Malta: Patent box regime launched
Rebecca Diacono of Fenech and Fenech Advocates outlines conditions and benefits as Malta introduces new rules to create incentives for qualifying taxpayers.
The much-anticipated Patent Box Regime (Deduction) Rules (the patent box regime) were published on August 13 2019. The rules have been modelled to be compliant with the OECD's modified nexus approach and came into force on January 1 2019.
It caters for a tax deduction with respect to qualifying intellectual property (qualifying IP), which includes:
A patent or patents, whether issued or applied for (where an application for a patent is rejected, it would no longer fall within scope); or
Assets in respect of which protection rights are granted in terms of national, EU or international legislation, including protection rights in relation to plants and genetic material, utility models and software protected by copyright; or
With respect to small entities, as defined, intellectual property which is non-obvious, useful, novel and having features similar to patents may qualify subject to a determination by Malta Enterprise. The patent box regime refers to guidance provided by Malta Enterprise, which is yet to be published.
In all cases, the qualifying IP concerned must be granted legal protection in a jurisdiction. In addition, it should be noted that certain IP falls outside the scope of the new rules e.g. marketing related intellectual property, such as brands and trademarks are excluded.
Entitlement to a deduction in terms of the patent box begime is subject to the satisfaction of an exhaustive list of conditions which include:
i) the research, planning, processing, experimenting, testing, devising, designing, development or similar activity leading to the creation, development, improvement or protection of the qualifying IP must be carried out by the beneficiary – solely or together with any other persons – or in terms of cost sharing arrangements;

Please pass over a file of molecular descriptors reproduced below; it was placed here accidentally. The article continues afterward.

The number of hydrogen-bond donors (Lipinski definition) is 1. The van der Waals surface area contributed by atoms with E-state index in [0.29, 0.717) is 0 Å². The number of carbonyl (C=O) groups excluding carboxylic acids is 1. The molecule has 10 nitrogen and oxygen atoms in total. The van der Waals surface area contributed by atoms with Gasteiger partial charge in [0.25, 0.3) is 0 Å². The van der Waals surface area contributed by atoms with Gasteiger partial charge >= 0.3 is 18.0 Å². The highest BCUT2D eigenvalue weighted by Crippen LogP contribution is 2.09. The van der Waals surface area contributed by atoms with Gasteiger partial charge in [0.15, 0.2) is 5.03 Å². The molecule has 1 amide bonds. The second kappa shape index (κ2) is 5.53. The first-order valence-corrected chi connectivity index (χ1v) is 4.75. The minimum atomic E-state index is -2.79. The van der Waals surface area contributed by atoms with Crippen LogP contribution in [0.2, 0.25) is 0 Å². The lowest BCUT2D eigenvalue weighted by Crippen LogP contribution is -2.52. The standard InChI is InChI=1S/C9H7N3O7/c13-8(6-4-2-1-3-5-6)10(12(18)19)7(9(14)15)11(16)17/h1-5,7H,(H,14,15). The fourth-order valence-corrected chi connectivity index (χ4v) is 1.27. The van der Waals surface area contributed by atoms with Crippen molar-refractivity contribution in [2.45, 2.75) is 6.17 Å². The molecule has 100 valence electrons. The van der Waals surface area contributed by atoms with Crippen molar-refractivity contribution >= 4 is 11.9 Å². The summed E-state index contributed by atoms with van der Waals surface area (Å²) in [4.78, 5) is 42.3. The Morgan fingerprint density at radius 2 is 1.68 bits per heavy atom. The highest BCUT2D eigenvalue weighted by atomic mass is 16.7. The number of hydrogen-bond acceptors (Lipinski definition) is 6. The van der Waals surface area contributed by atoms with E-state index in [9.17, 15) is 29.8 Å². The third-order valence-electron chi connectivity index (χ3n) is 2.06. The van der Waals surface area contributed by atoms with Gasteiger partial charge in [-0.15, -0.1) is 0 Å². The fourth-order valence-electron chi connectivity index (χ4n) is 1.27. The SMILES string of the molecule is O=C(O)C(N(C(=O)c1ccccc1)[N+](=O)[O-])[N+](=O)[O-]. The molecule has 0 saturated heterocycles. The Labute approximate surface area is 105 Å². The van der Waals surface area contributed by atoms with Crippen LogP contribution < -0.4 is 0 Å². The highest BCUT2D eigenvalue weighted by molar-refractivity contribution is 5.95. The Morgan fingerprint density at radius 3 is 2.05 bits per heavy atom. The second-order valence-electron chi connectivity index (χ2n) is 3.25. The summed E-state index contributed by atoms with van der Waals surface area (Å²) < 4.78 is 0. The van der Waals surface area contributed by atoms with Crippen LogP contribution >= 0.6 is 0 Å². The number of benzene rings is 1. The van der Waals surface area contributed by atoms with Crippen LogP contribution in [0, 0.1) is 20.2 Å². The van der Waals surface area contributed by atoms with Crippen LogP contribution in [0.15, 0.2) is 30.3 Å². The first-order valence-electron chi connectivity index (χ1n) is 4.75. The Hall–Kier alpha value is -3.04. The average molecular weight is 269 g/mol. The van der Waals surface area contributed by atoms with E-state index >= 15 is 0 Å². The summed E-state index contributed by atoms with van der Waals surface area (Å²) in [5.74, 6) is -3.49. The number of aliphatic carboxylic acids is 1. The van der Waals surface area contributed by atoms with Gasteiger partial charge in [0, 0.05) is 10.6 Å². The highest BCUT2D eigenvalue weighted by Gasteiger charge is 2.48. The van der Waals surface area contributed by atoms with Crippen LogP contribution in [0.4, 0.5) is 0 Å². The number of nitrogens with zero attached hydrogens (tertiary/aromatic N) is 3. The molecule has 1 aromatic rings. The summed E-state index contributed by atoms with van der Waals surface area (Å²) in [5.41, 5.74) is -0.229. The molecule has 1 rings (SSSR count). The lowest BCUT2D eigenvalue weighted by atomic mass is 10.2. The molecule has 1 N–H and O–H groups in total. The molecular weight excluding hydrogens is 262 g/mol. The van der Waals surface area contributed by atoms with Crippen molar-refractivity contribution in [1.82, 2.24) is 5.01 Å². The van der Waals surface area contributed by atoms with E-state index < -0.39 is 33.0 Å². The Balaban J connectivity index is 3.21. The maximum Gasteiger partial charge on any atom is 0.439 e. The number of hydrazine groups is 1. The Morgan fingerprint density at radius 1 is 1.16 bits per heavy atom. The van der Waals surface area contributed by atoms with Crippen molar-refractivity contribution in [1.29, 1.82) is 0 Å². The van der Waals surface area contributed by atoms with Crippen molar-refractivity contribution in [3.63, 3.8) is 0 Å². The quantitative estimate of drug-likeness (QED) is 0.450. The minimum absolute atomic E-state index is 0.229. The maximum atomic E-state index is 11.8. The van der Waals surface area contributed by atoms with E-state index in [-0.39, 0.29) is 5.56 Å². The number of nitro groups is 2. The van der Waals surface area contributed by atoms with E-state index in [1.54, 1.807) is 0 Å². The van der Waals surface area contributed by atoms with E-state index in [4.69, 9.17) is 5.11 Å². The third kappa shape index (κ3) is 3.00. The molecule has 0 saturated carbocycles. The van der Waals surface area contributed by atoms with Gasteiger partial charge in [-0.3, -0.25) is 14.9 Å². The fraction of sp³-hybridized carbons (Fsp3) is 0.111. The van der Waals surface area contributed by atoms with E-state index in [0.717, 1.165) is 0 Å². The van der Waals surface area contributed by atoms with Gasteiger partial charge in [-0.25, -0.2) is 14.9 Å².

ii) the beneficiary must be the owner or holder of an exclusive licence in respect of the qualifying IP;
iii) an adequate level of substance must be put in place in the relevant jurisdiction – which includes physical presence, personnel and assets. The level of substance must be commensurate with the activities carried out by the beneficiary with respect to the qualifying IP;
Subject to satisfying all requirements, a beneficiary may then claim a deduction against income and capital gains derived from qualifying IP, which deduction is calculated according to the following formula:
The deduction may be claimed against income or capital gains which fall within scope of the Income Tax Act. The income includes income derived from the use, enjoyment and employment of the qualifying IP, royalties or similar income received from the sale of goods or services and any sum paid for the granting of a licence or similar empowerment with respect to the qualifying IP, amongst others.
In applying the available deduction, the patent box regime provides guidance as to what constitutes qualifying IP expenditure, which includes inter alia expenditure – whether incurred directly by the beneficiary or through an unrelated subcontractor – in the creation, development, improvement or protection of the qualifying IP.
Fenech and Fenech Advocates